Our primary school and middle school were both working on Learning Targets.  What makes a good one.  How what a kid is supposed to be ‘doing’ is different than what a kid is supposed to be ‘learning’.  This turn of phrase changes the whole question you ask a kid.  What are you learning today vs. what are you doing today?  What does it look and sound like to a kid/teacher when the student has hit the learning target?  What does it look and sound like to a kid/teacher when a kid is approaching hitting the learning target?  The conversations around these topics were rich, deep, and powerful.

Screen Shot 2018-02-20 at 12.03.29 PM.png

Our junior high staff members were sharing work.  Looking at and sharing WICOR strategies.  Learning and sharing with each other.  Because it’s important and relevant to the work they are doing with their kids at their school with each other.

Our educators are learning leaders.  They get it.  They don’t wait for someone to ‘develop’ them.  They have college degrees, know their students, and know what they need to know more about to give more kids better opportunities to learn and grow.

Sounds about right.

The Power of a Learning Leader

Yesterday was a fun day at our middle school.  The principal, Mark Beddes, decided to spend professional learning time with the teachers learning about the potential of Twitter and ongoing, self-directed, personal, professional learning.  He shared his own story of initial misunderstanding about Twitter, but how he has come to realize its potential for professional learning and growth.

Screen Shot 2018-02-06 at 9.09.34 AM.pngAs we learned earlier, there are several powerful activities leaders can utilize to impact student achievement.  The top activity is: Promoting and participating in teacher learning and development (effect size = 0.84): Leadership that not only promotes but directly participates with teachers in formal and informal professional learning.

This principal has had his own professional learning hugely impacted by the Professional Learning Network (PLN) he is developing.  He has directly connected with other thought leaders around the world, opening up new ideas and ways of doing business, all of which is in service of improving the lives of the students at the middle school.

This leader literally promoted and participated in teacher learning and development.  My own twitter feed was going nuts with new teachers adding accounts and growing their own PLNs.  The staff set up and used #SLMSStaffchat. It was awesome!

Welcome aboard to all our new learners.  The ride ahead is going to be a blast!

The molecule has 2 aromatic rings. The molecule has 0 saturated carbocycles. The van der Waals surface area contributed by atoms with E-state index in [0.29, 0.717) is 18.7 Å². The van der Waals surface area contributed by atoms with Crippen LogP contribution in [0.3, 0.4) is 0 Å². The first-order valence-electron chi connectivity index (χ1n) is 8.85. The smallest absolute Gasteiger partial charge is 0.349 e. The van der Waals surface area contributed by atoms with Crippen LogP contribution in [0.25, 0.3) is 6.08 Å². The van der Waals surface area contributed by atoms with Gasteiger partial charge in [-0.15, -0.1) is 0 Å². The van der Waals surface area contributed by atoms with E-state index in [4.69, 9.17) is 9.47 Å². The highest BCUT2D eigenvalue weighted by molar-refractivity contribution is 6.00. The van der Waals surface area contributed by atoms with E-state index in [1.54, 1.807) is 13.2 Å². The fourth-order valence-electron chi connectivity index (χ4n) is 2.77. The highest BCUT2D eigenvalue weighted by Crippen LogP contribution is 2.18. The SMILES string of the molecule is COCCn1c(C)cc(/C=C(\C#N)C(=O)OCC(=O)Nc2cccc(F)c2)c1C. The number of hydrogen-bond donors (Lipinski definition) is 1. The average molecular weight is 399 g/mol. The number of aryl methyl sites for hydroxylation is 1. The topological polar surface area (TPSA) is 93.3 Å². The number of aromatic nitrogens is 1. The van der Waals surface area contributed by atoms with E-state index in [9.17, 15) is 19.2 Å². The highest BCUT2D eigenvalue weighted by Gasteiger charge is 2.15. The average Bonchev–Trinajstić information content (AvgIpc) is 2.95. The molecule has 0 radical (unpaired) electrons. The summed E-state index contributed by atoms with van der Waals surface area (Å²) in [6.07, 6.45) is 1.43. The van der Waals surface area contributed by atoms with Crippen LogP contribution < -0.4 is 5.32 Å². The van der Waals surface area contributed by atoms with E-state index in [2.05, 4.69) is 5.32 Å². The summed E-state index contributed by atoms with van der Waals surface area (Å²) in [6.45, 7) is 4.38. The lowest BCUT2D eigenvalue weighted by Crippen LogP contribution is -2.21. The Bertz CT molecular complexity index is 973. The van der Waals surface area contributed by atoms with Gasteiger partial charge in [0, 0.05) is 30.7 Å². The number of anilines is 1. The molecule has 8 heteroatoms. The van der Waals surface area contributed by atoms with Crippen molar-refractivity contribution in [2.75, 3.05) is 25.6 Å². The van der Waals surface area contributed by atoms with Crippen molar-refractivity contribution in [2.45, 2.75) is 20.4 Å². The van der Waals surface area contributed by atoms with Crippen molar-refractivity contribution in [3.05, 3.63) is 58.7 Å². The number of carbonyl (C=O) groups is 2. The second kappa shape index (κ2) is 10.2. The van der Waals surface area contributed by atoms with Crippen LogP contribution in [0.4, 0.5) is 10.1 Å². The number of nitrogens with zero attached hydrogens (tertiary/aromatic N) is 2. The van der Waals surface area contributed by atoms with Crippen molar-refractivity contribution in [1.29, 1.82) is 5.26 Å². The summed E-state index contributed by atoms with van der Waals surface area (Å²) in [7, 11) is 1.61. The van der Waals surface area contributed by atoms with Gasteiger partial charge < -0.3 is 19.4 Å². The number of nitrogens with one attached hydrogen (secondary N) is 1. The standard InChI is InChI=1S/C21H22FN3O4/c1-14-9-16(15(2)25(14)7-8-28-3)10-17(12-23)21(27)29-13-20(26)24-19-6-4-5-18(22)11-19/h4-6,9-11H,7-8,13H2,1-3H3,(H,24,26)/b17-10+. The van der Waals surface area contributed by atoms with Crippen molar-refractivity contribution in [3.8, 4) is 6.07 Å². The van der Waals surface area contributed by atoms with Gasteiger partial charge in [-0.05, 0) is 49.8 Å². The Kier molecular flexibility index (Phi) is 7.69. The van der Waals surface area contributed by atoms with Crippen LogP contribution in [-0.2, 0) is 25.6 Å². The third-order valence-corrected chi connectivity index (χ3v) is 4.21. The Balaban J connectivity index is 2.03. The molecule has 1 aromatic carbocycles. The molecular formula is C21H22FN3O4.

Um. Ed Tech in the classroom ain’t new.

Rolled into work this morning.  End of semester one, teachers are getting it all wrapped up and gearing up for semester two.  So I took a glance at tweetdeck and found out that Ed Tech in the classroom ain’t new (great article from Education Rickshaw). Not at all. Allow me to share and elaborate.

Here’s Skinner’s teaching machine from the 1920s. “The instructional potential of the teaching machine stemmed from several factors: it provided automatic, immediate and regular reinforcement without the use of aversive control; the material presented was coherent, yet varied and novel; the pace of learning could be adjusted to suit the individual. As a result, students were interested, attentive, and learned efficiently by producing the desired behavior, “learning by doing”.


So why didn’t it take off?  Why isn’t this very attractive box sitting in every classroom?  My guess is because it wasn’t about the machine.  Even almost 100 years ago.  It’s still about the teacher.  Was then.  Is now.  Will be tomorrow.

Here’s a graph.

Screen Shot 2018-01-29 at 7.53.49 AM.png

If you know about John Hattie’s work, this graph will make sense.  Basically anything north of the .40 hinge point is significant.  Collective Teacher Efficacy, for example is usually number one or two in impact.  Recently scored a whopping 1.57 in effect size.  That big time significant.  But what about technology?  In and of itself?  Not huge.  Dr. Sonny Magana reports that the 50 year average impact of technology is .34.  He says, “Perhaps the main reason for this disappointing impact is that the inclusion of technologies has done little to change the “tell and practice” approach to teaching and learning — the predominant pedagogical practice of our time. In this model, teachers tell students what knowledge is and what knowledge is worth knowing; students meanwhile invest their vast capacity for creativity, critical thinking, and collaboration by memorizing and practicing what they were told. The overarching goal of this model is simply for students to accurately repeat the information they were told.”  He continues, “If the tell and practice model of schooling does not change, then we should expect the same meager impact of new and emerging technologies on instructional quality and student achievement for the next 50 years or more. That is clearly not a desired destination.”

However…throw in a teacher and a framework for learning, and the effect size jumps to 1.6. Dr. Magana sets forward the T3 framework as a way to look at technology and learning. Screen Shot 2018-01-29 at 8.02.16 AM.png

Teachers + Technology + Framework = 1.6

Ed Tech in the classroom ain’t new.  It wasn’t about the device then.  It ain’t now.  It’s what a great teacher does with it.